a solicitor, fiercely ambitious, independent, and he‟s in trouble with the police. Too good

for your type Harry, he chides himself. And he‟d need something special to woo her.

Something dazzling to warm her to a hopeless gangster like him and he racks his brains

for weeks, until he wakes in the middle of the night with an idea so bright in his mind, it

could have been written with light-bulb filament wire.

       He‟s thirty-eight, with the better part of eight million pounds in an off-shore bank

(that previously-mentioned upside to crime; a fat bank account) and doesn‟t mind making

extravagant gestures when it comes to seducing a woman who has destroyed his sleep

with the fear of her elusiveness.

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       He‟s being prosecuted for fraud. They meet in a restaurant to discuss the case.

She looks nervous; the case is the last thing on her mind.

       “Look, what‟s this about?” She says. “Why did you break into my car and fill it

with flowers?”

       “I plead mitigating circumstances.” He replies, “I was provoked; I‟m in love.

Didn‟t you read the note?” He can‟t stop grinning because it wasn‟t just a single bunch he

left inside her vehicle. It was twenty grand‟s worth of posies, crammed to the roof.

       “Yes.” She said. “But what do you think you‟re playing at? And the boat you

parked outside my house is lovely, of course, but if you think I‟m going to keep it. . .”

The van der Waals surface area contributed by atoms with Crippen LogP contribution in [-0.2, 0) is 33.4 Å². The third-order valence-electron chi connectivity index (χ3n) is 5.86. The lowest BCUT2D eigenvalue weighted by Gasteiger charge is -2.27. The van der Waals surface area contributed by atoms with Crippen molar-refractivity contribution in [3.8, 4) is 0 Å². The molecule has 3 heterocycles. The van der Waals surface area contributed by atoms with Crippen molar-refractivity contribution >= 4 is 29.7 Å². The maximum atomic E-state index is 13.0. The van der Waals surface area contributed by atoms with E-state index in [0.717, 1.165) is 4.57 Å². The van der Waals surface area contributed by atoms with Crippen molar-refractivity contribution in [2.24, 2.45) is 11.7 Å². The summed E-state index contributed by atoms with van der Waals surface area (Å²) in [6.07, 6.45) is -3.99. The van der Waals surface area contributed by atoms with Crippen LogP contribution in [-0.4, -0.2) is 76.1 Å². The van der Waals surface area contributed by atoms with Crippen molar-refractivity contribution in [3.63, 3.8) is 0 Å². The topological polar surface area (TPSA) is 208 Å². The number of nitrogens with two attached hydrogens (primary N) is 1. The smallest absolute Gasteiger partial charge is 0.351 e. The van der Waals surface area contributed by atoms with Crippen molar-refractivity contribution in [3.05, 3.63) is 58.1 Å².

“I don‟t think you‟re going to keep it. I know you are. You don‟t have the


       “Look! You‟re up in front of the Judge next Tuesday; you can‟t pass yourself off

as an upright citizen if you break into your solicitor‟s car and bribe her with boats.”

       “I‟m in love with you Miss Gallagher.”

        “I don‟t date clients, I told you that before. . . It‟s against policy-”

        “You won‟t have to. I don‟t need a defence counsel. I‟m going to plead guilty.

I‟m giving up crime, Naomi. For you. I‟ve never been in love before. That‟s probably

why I‟ve ended up this way. But now that I have, I‟m not going to waste it. I‟ll do my

time gladly, and when I get out I‟m going to retire, and then I‟m going to marry you.”

       She looks exquisite when she‟s angry; her eyes sparkle like stolen opals.

       “Don‟t be so stupid!” She hisses. The words escaping her mouth like a jet of

steam. “I‟ve never given up a case, and I‟m not starting now. You can’t plead guilty- I

won’t let you!”

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       In her vehemence she sweeps a glass off the table. Her eyes flash. Ah, those stolen

opals. They bore into him like drill bits, stripping him away to his bare consciousness.

For a moment she sees herself in him, her drive, her relentlessness, her stubbornness

mirrored. Neither will ever capitulate. No ground will be given. She sees all this and

smiles, and they seem to meet each other again, for the first time.

       The wine glass tumbles in slow motion. It strikes the tiled floor and splinters. The